Russia is Weaponizing Religion

We currently have two teams in Ukraine interviewing Protestants who have endured torture and persecution at the hands of the Russians. One evangelical pastor recounts a Russian Orthodox priest participating in his torture. A Baptist minister recounts how Russian soldiers hunted Protestants who fled occupied Mariupol. The youth pastor of a megachurch that was converted to the Russian Ministry of Culture in occupied Melitopol says “This war is not only about trying to capture Ukrainian territories, land and resources. This is a war against our faith and against our God.”

To fully understand Russia’s war on Protestants in Ukraine, one must understand that the Russian Orthodox Church is not a church like most Americans understand it, but a working arm of the Kremlin.

The Russian Orthodox Church is hierarchical and has a patriarch, Kirill, who is the equivalent of a pope. Last year, Patriarch Kirill promised Russian soldiers that if they died in Ukraine it would “wash away all their sins.” Kirill’s statement was made at the same time as the Kremlin’s announcement of draft of new soldiers to send to the front, attempting to bolster conscripts.

Kirill has called the presidency of Vladimir Putin a “blessing from God.” Some speculate that Putin and Kirill have been associates since the 1970s, when both Putin and Kirill were in the KGB spying for the Soviet Union. The Russian Orthodox Church has a department in the Lubyanka, the headquarters for the Russian successor agency to the KGB.

A few months after the start of the full-scale invasion, the head of the Roman Catholic Church, Pope Francis, warned his Orthodox counterpart Kirill to avoid becoming “Putin’s altar boy.” This was in response to Patriarch Kirill calling Pope Francis to help him understand the pro-invasion point of view. Again, the Russian Patriarch tried to convince the Roman Catholic Pope of the upside of invading a sovereign country, killing civilians and kidnapping thousands of children.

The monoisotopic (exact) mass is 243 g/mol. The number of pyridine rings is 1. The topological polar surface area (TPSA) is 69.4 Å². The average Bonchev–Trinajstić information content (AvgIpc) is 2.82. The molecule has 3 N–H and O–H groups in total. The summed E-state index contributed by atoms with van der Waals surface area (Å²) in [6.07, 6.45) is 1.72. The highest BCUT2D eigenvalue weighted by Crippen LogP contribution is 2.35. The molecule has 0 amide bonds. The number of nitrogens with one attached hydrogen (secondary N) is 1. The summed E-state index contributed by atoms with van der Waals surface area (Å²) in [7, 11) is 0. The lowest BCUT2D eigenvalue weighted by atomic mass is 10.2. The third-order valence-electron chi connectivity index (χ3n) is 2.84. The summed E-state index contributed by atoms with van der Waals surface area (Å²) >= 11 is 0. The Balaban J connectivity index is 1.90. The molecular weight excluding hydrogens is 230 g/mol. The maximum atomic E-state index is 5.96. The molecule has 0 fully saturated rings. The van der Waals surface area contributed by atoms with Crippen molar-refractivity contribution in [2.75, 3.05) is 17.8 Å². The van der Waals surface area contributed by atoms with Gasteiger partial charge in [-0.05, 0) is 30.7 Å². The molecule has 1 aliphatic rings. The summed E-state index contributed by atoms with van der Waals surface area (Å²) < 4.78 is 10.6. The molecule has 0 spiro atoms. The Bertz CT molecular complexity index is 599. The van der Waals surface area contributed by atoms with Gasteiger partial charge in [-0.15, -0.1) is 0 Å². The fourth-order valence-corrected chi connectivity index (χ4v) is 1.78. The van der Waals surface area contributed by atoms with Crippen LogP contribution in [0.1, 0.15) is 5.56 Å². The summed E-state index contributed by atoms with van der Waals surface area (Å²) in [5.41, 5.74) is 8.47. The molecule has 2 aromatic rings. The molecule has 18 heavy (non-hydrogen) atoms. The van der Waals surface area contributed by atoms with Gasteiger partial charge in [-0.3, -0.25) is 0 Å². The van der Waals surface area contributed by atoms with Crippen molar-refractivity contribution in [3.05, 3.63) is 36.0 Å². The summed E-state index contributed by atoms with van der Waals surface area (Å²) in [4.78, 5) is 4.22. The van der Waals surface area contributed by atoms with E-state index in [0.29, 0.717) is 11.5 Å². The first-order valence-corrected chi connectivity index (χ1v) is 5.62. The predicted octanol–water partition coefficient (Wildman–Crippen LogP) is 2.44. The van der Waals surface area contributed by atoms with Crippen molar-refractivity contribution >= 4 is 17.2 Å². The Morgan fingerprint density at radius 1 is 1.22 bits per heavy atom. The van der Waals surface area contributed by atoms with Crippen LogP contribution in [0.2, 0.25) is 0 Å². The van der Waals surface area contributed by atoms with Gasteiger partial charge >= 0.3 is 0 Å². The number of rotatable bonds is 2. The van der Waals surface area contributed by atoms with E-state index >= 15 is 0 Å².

More broadly, all levels of the Russian Orthodox Church are active in the war. Googling “Russian Orthodox priests blessing tanks,” will yield dozens of photos of priests in robes sprinkling holy water on weapons of war. A Russian tank company released a corporate promotional video featuring Russian priests.

Early in the war, a paramilitary unit called the Russian Orthodox Army terrorized Protestants and Catholics in occupied Ukraine. More recently, the Russian Orthodox Church has begun creating private military companies to train and mobilize mercenaries to fight in Ukraine. In one such group, St. Andrew’s Cross, the men are chosen for previous combat experience and their faith in the Russian Orthodox Church.

To get a sense of just how pervasive the holy war narrative has become in Russia, the Kremlin-backed tabloid Komsomolskaya Pravda ran a story of military units in Donbas receiving fewer casualties after renaming themselves for Orthodox saints.

The Russian Orthodox Church also has a branch in Ukraine. The Ukrainian Orthodox Church – Moscow Patriarch (UOC-MP) reports to Patriarch Kirill in Moscow, as the name implies. While not all clergy of UOC-MP are bad actors, enough are that 85% of Ukrainians want the government to crack down on the church – 66% want it banned completely.

In Bucha, the Kyiv suburb where Russians executed 560 civilians ranging in age from 2 to 92 and raped girls as young as 14, a UOC-Moscow Patriarchate clergyman reportedly told invading Russian soldiers who there would be most likely to oppose them. 

A priest reporting to Kirill in Kherson is on trial for trafficking in arms. Another priest was arrested for spying for Russia in Sumy oblast. More than 20 priests are currently on trial.

Stories of UOC-MP priests who report to Patriarch Kirill collaborating with Russian soldiers are common in all parts of Ukraine. Also in Sumy oblast, the Ukraine Freedom Project visited a monastery that, according to locals, housed Russian troops and served as an ammunition dump in the opening days of the war.

Most of the horrors perpetrated in the name of the Russian Orthodox Church are yet to be learned. Some 6 million Ukrainians – including hundreds of thousands of Protestants – are living under daily threat of torture and murder. With information about the occupied territories hard to get, nobody yet knows how many of those threats have been carried out.